Authors:Dominique Vinck (Lausanne University)
Alexandre Camus (University of Lausanne)
Paper long abstract:
The digitization of cultural heritage is taking a growing importance. Old corpora Archives even became sexy. This renewal is made possible through/by the arrival of new actors and digital tools which are becoming relevant actors on the cultural scene.
But how engineers and IT specialists are working these cultural materials? How do they prepare the future of cultural heritage? And firstly, how do they work on digital material?
We look at the heart of a digitization project concerning the archive from a well-known European jazz festival. We will examine how engineers from a team specialized in signal processing are shaping the digitized video concerts, spanning nearly 50 years and a dozen audio and video formats. We will focus on the indexing part, which consists to identify the musical pieces played (scoring start and end) and tagging events taking place in concert space. Our question is: how engineers define where begins and ends an instrumental piece performed live?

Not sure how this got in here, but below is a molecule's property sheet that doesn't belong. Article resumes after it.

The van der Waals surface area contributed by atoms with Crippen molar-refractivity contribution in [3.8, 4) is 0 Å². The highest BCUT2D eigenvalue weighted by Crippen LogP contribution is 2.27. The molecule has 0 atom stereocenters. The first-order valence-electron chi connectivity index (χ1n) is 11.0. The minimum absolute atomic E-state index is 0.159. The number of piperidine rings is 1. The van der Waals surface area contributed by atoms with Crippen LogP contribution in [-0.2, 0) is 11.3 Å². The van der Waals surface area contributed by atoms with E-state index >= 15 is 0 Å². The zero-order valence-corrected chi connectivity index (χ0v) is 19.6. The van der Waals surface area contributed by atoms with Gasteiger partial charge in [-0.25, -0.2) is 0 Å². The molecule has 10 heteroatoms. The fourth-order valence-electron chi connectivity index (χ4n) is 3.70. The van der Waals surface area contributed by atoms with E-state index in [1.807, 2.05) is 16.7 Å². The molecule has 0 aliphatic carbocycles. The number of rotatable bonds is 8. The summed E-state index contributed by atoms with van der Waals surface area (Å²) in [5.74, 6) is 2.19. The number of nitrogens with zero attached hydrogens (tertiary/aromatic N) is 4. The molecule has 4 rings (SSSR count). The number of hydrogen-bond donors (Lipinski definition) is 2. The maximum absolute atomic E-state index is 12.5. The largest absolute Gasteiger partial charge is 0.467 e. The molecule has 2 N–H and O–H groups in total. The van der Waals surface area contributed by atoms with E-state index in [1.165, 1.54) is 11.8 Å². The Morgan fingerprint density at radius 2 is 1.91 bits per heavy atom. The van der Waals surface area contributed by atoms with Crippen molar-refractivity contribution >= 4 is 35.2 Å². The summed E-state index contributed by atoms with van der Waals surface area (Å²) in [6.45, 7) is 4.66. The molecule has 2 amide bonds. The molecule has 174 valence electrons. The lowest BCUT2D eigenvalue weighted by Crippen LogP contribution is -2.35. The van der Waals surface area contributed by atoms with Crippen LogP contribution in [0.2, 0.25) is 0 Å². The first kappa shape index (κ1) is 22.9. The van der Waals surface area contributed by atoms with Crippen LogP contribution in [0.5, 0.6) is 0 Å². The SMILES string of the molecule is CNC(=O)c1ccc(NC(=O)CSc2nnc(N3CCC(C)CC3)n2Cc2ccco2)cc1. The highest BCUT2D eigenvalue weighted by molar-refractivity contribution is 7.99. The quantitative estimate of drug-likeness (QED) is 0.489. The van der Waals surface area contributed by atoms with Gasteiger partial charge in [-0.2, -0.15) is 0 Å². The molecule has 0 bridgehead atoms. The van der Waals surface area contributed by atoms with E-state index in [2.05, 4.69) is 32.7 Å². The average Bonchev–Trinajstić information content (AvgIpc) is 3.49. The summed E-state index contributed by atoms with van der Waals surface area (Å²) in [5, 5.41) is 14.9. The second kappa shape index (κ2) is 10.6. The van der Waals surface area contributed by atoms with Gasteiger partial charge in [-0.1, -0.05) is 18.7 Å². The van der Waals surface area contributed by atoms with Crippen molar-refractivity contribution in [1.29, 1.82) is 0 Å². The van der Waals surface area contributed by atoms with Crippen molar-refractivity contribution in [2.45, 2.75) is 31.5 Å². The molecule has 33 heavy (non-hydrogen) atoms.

Data come from an ethnographic fieldwork based on participant observation in laboratory life. Taking part actively in the digitizing process, more specifically the indexing, we can realize what guide choices and arbitrations shaping the space of the digitized concert. Thus we see that the ingredients which fix the beginning and end of a musical piece mobilize a vast repertoire of knowledge that goes beyond the signal processing: musical aesthetic, varied musical knowledge. We also show that digital markers shaping the original concert continuum are embedded in the playlist format supporting innovations.
The development of digital tools in STS and digital humanities: Watching, muddling through and reflexivity